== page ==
“Diverse teams drive higher returns and have a material impact on delivering better health outcomes,” she says. “Underrepresented founders are often solving problems for underserved populations.”

Kidder continues: “Addressing the care needs of these populations can go a long way towards addressing the range of health inequities in this country. The benefit is both societal, in terms of equal access to quality care, and a cost savings to all.”

Why investment still lags  

The BIPOC market offers huge investment potential. A recent article by Skoden Ventures, a boutique venture fund that invests in indigenous, black, and brown women entrepreneurs, found that since 2012, $10 trillion of potential wealth from BIPOC business has been lost.

But investment still lags.

“In the US, 1% of the startups being invested in are led by women, and those startups being led by minority women is even less than that,” says George.

Kidder agrees: “Despite growing awareness of the lack of funding for diverse entrepreneurs, the numbers have held relatively steady over the years and declined proportionally more in 2022 when overall venture investment declined. This signals that any pullback in venture funding disproportionately impacts women and minorities who are already at a significant disadvantage.”

“People tend to gravitate to, and in this case invest in, what they know,” says Kidder. “The traditional venture landscape is dominated by white men from elite institutions and they tend to source opportunities from within those networks. We believe that as diverse managers, our networks are an advantage in surfacing entrepreneurial opportunities that may have been overlooked by traditional venture firms.”

Layo says that investors are too focused on returns rather than realising the potential of healthcare startups for minority women. “When I tell certain investors about my product, the first thing they ask is if it is going to make them money. I have also had investors tell me I should be a social media influencer rather than continue my business,” she says.

She continues: “It was strange because there are many business platforms out there to support men’s and women’s health that have been successful – but I was specifically told that I should focus on influencing even though I am a nurse by background and have a Master’s degree in healthcare administration.”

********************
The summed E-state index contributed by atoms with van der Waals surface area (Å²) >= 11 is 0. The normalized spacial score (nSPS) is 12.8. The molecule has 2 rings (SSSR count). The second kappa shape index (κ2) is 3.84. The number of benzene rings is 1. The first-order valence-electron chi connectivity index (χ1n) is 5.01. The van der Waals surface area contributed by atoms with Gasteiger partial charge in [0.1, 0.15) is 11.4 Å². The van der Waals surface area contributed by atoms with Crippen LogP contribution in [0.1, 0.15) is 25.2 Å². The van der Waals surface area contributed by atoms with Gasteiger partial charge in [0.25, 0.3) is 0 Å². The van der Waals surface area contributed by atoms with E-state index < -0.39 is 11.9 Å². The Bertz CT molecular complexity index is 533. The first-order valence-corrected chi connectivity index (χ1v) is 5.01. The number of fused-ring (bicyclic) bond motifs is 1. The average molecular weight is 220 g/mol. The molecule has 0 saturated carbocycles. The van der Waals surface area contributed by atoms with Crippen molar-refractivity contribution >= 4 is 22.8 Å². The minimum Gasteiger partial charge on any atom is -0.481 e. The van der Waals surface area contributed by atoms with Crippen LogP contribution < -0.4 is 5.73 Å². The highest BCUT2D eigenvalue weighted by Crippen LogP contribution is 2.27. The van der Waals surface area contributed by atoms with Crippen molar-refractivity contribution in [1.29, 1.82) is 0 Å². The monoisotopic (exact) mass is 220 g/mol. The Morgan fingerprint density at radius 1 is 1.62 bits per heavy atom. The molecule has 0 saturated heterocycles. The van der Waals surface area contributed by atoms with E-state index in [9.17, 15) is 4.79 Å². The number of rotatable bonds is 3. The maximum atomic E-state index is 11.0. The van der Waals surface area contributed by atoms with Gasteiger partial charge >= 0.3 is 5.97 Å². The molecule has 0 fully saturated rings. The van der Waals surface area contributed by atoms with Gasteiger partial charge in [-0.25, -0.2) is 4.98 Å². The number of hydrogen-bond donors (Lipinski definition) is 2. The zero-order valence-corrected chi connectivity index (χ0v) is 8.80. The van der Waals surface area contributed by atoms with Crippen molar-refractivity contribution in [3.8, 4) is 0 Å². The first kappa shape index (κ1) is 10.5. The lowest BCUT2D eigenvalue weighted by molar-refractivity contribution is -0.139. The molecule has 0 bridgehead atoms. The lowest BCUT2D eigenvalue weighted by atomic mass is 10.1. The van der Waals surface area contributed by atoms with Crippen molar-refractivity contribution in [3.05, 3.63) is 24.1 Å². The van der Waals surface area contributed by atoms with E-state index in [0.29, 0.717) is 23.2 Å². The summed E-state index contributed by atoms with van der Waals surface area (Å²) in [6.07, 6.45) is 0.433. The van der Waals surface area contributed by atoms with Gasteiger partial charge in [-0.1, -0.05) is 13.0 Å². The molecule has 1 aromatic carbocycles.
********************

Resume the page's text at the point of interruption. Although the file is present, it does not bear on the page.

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George thinks the lack of investment is down to two things: lack of a globalised mindset and racism.

“Many investors think that the BIPOC population is small so it won’t make any money, which is of course untrue, I mean look at how big Africa and Asia is – we are everywhere,” she says. “I also think that VCs and CVCs don’t take us seriously. It’s hard to say because I am the recipient of this, so I can’t explain why they are not investing – and I shouldn’t be the one explaining if there is racism,” she says.

“I can only really speculate why CVCs are not investing as much as they should. But I think it’s the same reason why black women are dying at an alarming rate in the US healthcare system, there just is not the system there to support us.”

Wolomi, founded in 2019, is planning to raise funding this year. “We wanted to nail down what we were selling and grow fast before we focused on financing,” George says.

Although George knows funding may be hard to raise, she is determined to take the business forward, one way or another. “I don’t want to wake up every day and feel like I am a victim of the system. I know what I am creating and why I need to create it. I have no choice, it’s life for death for women who look like me. So it’s great to have the financing to become sustainable, but we have to act regardless of the investment or what the statistics show,” she says.

Corporates begin to explore the sector

It is not all doom and gloom. Some corporations have begun to take notice, such as US-based healthcare company CVS Health, which committed $600m to address racial inequality in healthcare and provide greater access to healthcare for BIPOC individuals.

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Eli Lilly and Company also have a $350m Social Impact Venture fund which aims to stop the racial injustice of black Americans and marginalised groups in the US.

Wolomi, meanwhile, was helped by the initial push from Google for Startups, the corporate startup programme run by US-based conglomerate Alphabet.

“Google for Startups has been amazing. They believe in us and understand us. The fund was created by BIPOC leaders in the Google family so they took their time to figure out what we need,” George says.

John Banta, president and managing director at Blue Venture Fund says that his team is starting to address some of the challenges faced by minority women in healthcare. “We are trying to address affordability and equity, the rural health crisis and the behavioural health crisis, particularly adolescent behavioural health. We are trying to ensure behavioural health is integrated more with primary health care,” he says.

Progress may be slow, but CVCs are slowly beginning to see the potential in investing in healthcare for minority women.

“The scope of innovative solutions in the market today is truly breathtaking. There are so many talented entrepreneurs who see an opportunity to improve a piece of the healthcare system and are dedicating their lives to building companies to have an impact.  It’s in our collective best interest to ensure that everyone has access to the healthcare they deserve,” says Kidder.

Roshini Bains

Roshini Bains is the junior news reporter for Global Corporate Venturing and Global University Venturing.